In recent years, we have seen electronic giving programs quickly gain popularity among parishioners across the United States. Whether you currently offer an electronic giving program or plan to implement one in the near future, we offer six ways to successfully enhance church online giving:

  1. Create a marketing strategy to introduce Electronic Giving to families and encourage them to enroll.
    Many churches already have a program in place to accept donations electronically, but if few families are using it, they assume the interest is low for such a service. In fact, it is likely that families are either unaware the service exists or simply need encouragement to change a deeply ingrained behavior pattern of contributing through the envelope system. Since families who move to Electronic Giving significantly increase the amount they contribute annually, a successful strategy to introduce Electronic Giving is essential for a church to realize the full potential benefit.
  2. Choose a program that works with both bank accounts and credit cards.
    Electronic Giving programs that transfer funds from bank accounts are typically preferred by churches because of the low cost. However, they are less popular with families for a variety of reasons. For many, a credit card is the preferred option for managing their financial affairs. In addition, in an era of heightened awareness of stolen identities and fraudulent charges, security experts recommend using a credit card for online payments rather than providing direct access to bank accounts in order to take advantage of the layer of security provided by the card issuer networks.
  3. Provide donation slips for families to place in the collection plate during the service.
    The offertory is more than a transfer of funds or a payment or even a donation. It is how we return to God a portion of the blessings He has bestowed. Giving families an option to make that donation electronically, but failing to recognize the significant role the faithful place on participating in the offertory collection during the service, creates a strong disincentive for families considering whether Electronic Giving makes sense for them.
  4. Present additional giving options outside of the traditional weekly system.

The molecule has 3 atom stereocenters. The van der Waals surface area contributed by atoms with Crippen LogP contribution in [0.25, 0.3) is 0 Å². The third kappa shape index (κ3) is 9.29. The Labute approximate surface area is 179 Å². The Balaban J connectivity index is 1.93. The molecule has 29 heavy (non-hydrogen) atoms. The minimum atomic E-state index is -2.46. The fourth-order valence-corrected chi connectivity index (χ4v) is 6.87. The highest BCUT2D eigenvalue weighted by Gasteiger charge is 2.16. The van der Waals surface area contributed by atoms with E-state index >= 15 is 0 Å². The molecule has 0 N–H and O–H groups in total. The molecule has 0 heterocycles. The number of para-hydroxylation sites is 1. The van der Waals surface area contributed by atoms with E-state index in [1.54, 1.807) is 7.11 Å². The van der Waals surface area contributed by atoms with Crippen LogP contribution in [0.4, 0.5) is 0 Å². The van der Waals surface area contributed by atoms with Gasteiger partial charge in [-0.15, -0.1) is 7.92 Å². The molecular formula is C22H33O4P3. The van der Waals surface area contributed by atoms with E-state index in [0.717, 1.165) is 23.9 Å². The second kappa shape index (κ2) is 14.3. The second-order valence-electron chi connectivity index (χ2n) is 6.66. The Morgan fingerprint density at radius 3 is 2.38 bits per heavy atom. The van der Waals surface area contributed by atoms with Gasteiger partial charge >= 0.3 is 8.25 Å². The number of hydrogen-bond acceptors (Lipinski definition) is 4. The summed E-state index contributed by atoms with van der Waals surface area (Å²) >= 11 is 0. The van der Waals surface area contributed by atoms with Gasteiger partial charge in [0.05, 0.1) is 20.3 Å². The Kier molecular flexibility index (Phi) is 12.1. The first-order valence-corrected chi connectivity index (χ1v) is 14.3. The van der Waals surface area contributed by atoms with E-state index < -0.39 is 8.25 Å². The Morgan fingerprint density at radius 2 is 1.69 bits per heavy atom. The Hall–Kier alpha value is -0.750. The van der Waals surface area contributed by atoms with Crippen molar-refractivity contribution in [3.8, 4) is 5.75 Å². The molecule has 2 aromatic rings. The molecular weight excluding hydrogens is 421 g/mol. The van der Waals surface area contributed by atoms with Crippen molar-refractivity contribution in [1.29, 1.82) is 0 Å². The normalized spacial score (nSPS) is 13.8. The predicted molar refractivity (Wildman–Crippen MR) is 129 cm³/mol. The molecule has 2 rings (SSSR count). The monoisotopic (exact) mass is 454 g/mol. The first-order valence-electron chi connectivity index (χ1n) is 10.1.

The idea of giving to the Lord a portion of His gifts to you on a weekly basis did not arise from the honoring of the Sabbath, but instead was an adaptation to a time when most people received weekly paychecks. The initial offertory of fruits from the harvest only occurred when the harvest was conducted. Up until about 30 years ago, the vast majority of people received a weekly paycheck, and many of the other common financial responsibilities that a family had were met weekly as well. Today however, pay cycles are widely varied and nearly all other financial priorities occur on a monthly cycle (mortgage, car payments, utility bills, cell phone bills, etc.) Moving families from the weekly envelope to a program of Electronic Giving is an excellent opportunity to also ask families to consider their giving as a monthly, budgeted financial responsibility. Studies show monthly givers give significantly more annually than weekly givers.  Programs that simply recreate the weekly envelope practice often miss out on the types of increases churches see when they take the opportunity to ask families to give differently both in form and in timing.
  5. Select a service that can accommodate special collections, Christmas and Easter giving, and one-time donations for special causes.
    As important as the offertory collection is, churches invite support in many ways throughout the liturgical year. Families who choose to utilize an Electronic Giving option want to manage all of their church support in this manner.
  6. Offer a giving method that integrates with a smartphone.
    Fewer people register with a church, or they attend services at multiple churches for more convenient church service times. Offering these families an easy way to give electronically through an app can help them express their stewardship in a manner consistent with how they manage many of their other financial obligations.

This article was originally published in the February 2017 edition of “Wisdom from ICSC Strategic Partners,” a monthly publication of the International Catholic Stewardship Council. CCS is a proud partner and supporter of the ICSC.

About the Author

Timothy J. Dockery, CFRE is a Vice President with CCS. He has led successful campaigns for several dioceses as well as numerous parishes. Tim has presented on stewardship and fundraising topics to the National Catholic Development Conference (NCDC), the International Catholic Stewardship Conference (ICSC), the Diocesan Fiscal Management Conference (DFMC), and numerous regional meetings of the Association of Fundraising Professionals (AFP).